Blockchain could save healthcare from interoperability woes

The regulatory and innovation climates could set the stage for blockchain in healthcare this year.

Emerging technology—coupled with new IT regulations and Department of Health and Human Services leadership that is keen on improving interoperability while reducing documentation burdens—could give blockchain technology the boost it needs to finally integrate into healthcare.

Although blockchain technology offers tremendous promise regarding both data security and accessibility, practical solutions have yet to make a breakthrough in healthcare. But since interoperability continues to be a chief concern throughout the industry, this may be the year blockchain finally makes its debut in a meaningful way.

“Now is probably the right time in our history to take a fresh approach to data sharing in healthcare,” John Halamka, chief information officer at Boston-based Beth Israel Deaconess Medical Center told Wired.


2019 Drug Pricing and Reimbursement Stakeholder Summit

Given federal and state pricing requirements arising, press releases from industry leading pharma companies, and the new Drug Transparency Act, it is important to stay ahead of news headlines and anticipated requirements in order to hit company profit targets, maintain value to patients and promote strong, multi-beneficial relationships with manufacturers, providers, payers, and all other stakeholders within the pricing landscape. This conference will provide a platform to encourage a dialogue among such stakeholders in the pricing and reimbursement space so that they can receive a current state of the union regarding regulatory changes while providing actionable insights in anticipation of the future.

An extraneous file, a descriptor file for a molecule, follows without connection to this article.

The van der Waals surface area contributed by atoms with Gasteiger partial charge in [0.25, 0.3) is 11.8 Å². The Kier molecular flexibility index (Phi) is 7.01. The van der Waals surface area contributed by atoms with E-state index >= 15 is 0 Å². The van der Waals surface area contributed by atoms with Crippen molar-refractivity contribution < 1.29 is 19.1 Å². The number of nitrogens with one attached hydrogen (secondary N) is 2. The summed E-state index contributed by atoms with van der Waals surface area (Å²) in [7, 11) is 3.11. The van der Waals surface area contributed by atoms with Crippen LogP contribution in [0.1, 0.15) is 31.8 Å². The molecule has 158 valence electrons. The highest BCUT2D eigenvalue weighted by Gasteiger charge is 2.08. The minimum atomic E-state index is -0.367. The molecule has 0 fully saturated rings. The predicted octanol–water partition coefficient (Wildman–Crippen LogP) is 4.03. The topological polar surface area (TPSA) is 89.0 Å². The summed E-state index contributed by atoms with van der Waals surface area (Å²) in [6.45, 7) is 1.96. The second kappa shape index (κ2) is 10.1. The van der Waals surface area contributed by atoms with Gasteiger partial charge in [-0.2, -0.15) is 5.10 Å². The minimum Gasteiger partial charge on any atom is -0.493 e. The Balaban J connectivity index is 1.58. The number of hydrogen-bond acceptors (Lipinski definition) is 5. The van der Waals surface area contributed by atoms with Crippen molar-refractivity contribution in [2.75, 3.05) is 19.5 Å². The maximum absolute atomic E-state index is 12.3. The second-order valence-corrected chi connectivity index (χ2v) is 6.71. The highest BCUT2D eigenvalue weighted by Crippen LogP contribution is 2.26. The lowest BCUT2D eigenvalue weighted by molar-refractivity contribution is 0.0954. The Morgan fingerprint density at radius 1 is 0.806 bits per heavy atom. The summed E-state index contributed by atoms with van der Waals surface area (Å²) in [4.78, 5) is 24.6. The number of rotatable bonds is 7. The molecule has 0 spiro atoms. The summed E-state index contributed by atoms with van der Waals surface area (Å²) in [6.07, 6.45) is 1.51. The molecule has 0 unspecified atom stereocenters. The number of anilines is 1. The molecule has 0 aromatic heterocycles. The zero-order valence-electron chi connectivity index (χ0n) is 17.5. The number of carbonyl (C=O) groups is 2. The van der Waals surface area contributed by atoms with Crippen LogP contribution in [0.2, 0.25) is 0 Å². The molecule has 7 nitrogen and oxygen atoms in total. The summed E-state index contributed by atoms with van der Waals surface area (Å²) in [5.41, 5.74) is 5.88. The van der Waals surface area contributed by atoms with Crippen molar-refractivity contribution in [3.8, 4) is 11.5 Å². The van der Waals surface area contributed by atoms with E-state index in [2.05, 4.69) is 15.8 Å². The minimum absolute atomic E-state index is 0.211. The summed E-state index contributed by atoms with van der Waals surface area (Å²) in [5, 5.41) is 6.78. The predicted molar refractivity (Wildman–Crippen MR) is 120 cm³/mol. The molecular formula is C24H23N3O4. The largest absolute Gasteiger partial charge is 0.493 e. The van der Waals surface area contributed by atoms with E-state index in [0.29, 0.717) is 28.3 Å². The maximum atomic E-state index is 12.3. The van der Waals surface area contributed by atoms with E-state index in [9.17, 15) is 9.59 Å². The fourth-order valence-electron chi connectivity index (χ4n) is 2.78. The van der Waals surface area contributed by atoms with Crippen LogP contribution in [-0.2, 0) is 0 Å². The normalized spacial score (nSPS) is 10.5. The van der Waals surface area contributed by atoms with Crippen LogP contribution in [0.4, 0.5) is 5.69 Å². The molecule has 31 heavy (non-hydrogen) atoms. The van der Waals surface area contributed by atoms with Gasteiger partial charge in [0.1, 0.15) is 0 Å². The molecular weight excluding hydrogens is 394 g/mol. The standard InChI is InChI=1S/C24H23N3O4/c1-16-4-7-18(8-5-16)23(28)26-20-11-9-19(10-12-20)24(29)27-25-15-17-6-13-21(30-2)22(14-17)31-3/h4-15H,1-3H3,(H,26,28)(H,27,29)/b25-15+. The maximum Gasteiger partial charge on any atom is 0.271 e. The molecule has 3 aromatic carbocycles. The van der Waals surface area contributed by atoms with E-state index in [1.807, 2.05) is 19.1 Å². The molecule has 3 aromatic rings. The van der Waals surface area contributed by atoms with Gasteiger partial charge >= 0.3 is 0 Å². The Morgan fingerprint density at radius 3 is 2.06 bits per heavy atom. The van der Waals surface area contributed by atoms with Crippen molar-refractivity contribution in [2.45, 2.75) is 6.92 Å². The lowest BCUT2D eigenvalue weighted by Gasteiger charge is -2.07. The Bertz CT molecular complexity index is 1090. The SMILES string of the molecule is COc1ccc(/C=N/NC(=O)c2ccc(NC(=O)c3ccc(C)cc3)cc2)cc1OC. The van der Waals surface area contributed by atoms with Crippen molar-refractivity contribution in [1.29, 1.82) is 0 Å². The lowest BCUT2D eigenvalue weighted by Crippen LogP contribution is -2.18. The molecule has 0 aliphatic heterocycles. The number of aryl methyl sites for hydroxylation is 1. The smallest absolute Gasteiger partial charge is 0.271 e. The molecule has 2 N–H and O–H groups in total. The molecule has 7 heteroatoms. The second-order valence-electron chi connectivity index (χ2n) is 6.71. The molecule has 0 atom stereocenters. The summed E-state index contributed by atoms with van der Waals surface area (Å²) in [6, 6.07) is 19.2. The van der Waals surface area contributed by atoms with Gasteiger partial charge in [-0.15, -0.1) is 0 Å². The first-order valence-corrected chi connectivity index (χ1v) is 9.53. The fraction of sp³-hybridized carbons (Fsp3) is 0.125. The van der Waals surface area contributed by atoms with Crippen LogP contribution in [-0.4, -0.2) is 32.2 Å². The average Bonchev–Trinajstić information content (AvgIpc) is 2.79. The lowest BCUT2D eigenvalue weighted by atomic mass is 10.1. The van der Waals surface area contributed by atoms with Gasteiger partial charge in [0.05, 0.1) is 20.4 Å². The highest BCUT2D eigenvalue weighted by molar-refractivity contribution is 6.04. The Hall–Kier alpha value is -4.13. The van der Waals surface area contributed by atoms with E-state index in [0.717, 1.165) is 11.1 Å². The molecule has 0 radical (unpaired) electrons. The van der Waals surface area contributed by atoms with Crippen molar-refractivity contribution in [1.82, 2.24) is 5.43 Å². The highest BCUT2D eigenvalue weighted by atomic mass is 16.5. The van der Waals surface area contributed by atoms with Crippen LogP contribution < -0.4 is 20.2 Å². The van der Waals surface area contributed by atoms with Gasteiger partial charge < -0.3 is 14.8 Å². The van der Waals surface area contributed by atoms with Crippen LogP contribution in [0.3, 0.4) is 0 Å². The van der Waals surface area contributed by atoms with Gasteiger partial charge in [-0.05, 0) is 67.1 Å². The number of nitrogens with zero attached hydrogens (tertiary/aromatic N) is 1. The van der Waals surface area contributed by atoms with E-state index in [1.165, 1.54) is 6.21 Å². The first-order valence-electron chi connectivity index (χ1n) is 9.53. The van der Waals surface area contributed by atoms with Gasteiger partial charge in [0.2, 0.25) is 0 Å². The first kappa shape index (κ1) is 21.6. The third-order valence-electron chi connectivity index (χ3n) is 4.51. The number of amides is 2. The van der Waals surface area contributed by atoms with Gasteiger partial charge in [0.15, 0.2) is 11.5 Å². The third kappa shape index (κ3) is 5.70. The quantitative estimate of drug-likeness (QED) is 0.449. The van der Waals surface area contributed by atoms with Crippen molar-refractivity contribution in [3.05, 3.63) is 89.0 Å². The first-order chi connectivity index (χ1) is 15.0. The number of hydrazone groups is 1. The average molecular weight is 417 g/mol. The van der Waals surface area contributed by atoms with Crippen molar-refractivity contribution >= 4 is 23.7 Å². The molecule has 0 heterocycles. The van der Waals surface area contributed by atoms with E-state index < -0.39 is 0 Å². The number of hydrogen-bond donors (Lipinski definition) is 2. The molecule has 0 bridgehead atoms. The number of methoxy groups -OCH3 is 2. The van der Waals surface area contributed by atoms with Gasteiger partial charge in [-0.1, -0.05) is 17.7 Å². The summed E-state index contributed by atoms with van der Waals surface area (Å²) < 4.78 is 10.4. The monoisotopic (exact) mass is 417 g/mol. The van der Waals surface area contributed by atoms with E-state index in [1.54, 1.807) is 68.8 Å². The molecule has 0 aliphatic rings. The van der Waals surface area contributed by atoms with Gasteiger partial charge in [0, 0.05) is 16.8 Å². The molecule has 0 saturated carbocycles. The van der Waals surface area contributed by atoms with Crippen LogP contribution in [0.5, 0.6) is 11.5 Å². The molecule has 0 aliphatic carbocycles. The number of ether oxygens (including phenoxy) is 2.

Beth Israel has already tested a blockchain pilot project called MedRec which emerged as one of 15 winners recognized by the Office of the National Coordinator for Health IT (ONC) last year. Developed by researchers at MIT Media Lab, MedRec successfully tracked patient information like lab work and prescriptions, according to Wired, and researchers have lined up additional pilot projects with larger systems.

MIT isn’t the only one exploring this technology. Last month, IBM Watson Health announced the company had signed onto a research initiative with the FDA “aimed at defining a secure, efficient and scalable exchange of health data using blockchain technology.”

RELATED: Tom Price weighs pros, cons of electronic health records at Senate HELP Committee hearing

Rep. Tom Price, the nominee for HHS secretary, has made it clear he is “skeptical about electronic health records,” arguing that federal EHR requirements have turn doctors into “data entry clerks.” But he also said EHRs are valuable for patients and the government has a role to play when it comes to facilitating interoperability.

Seamless data exchange is a major focus of the 21st Century Cures Act, and Francis Collins, the National Institutes of Health director, has praised the law for helping his organization improve data sharing capabilities. However, President Trump’s regulatory freeze has already delayed several rules tied to the ONC’s EHR reporting program.

RELATED: Trump’s regulatory freeze delays HHS rules

ONC director Steven Posnack, who will be speaking at the upcoming HIMSS conference, recently told Health Data Management he expects blockchain to take on a bigger role in the coming year given the focus on interoperability and emerging technologies. 

“There could be prototypes, pilots, proofs of concepts and limited deployments likely in payment and security contexts,” he said.

Suggested Articles

Senate lawmakers released a draft package of legislation aimed at curbing healthcare costs they believe they can pass on a bipartisan basis.

What are some of the biggest challenges for independent medical practices?

Researchers at two universities plan to develop an autonomous trauma care system that uses robotics and artificial intelligence to treat soldiers.